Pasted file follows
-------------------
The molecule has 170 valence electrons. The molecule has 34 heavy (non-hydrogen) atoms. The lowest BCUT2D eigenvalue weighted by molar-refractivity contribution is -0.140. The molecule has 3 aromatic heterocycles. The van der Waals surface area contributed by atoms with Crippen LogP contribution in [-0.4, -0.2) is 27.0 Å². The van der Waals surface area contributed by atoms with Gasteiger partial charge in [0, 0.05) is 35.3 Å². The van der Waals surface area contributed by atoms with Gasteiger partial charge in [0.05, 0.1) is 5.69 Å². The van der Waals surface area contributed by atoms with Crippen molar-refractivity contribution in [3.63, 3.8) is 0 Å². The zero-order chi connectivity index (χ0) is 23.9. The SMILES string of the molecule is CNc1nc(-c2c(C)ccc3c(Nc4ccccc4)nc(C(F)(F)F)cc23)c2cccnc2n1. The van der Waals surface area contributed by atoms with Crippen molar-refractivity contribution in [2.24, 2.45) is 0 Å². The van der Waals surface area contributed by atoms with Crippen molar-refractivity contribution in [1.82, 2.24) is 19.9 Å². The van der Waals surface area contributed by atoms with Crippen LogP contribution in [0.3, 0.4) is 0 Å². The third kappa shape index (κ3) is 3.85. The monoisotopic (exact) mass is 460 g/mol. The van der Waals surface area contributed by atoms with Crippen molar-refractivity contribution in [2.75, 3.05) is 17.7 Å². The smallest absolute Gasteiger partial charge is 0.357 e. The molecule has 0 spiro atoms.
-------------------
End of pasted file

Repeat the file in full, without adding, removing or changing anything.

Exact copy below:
The molecule has 170 valence electrons. The molecule has 34 heavy (non-hydrogen) atoms. The lowest BCUT2D eigenvalue weighted by molar-refractivity contribution is -0.140. The molecule has 3 aromatic heterocycles. The van der Waals surface area contributed by atoms with Crippen LogP contribution in [-0.4, -0.2) is 27.0 Å². The van der Waals surface area contributed by atoms with Gasteiger partial charge in [0, 0.05) is 35.3 Å². The van der Waals surface area contributed by atoms with Gasteiger partial charge in [0.05, 0.1) is 5.69 Å². The van der Waals surface area contributed by atoms with Crippen molar-refractivity contribution in [3.63, 3.8) is 0 Å². The zero-order chi connectivity index (χ0) is 23.9. The SMILES string of the molecule is CNc1nc(-c2c(C)ccc3c(Nc4ccccc4)nc(C(F)(F)F)cc23)c2cccnc2n1. The van der Waals surface area contributed by atoms with Crippen molar-refractivity contribution in [2.24, 2.45) is 0 Å². The van der Waals surface area contributed by atoms with Crippen molar-refractivity contribution in [1.82, 2.24) is 19.9 Å². The van der Waals surface area contributed by atoms with Crippen LogP contribution in [0.3, 0.4) is 0 Å². The third kappa shape index (κ3) is 3.85. The monoisotopic (exact) mass is 460 g/mol. The van der Waals surface area contributed by atoms with Crippen molar-refractivity contribution in [2.75, 3.05) is 17.7 Å². The smallest absolute Gasteiger partial charge is 0.357 e. The molecule has 0 spiro atoms.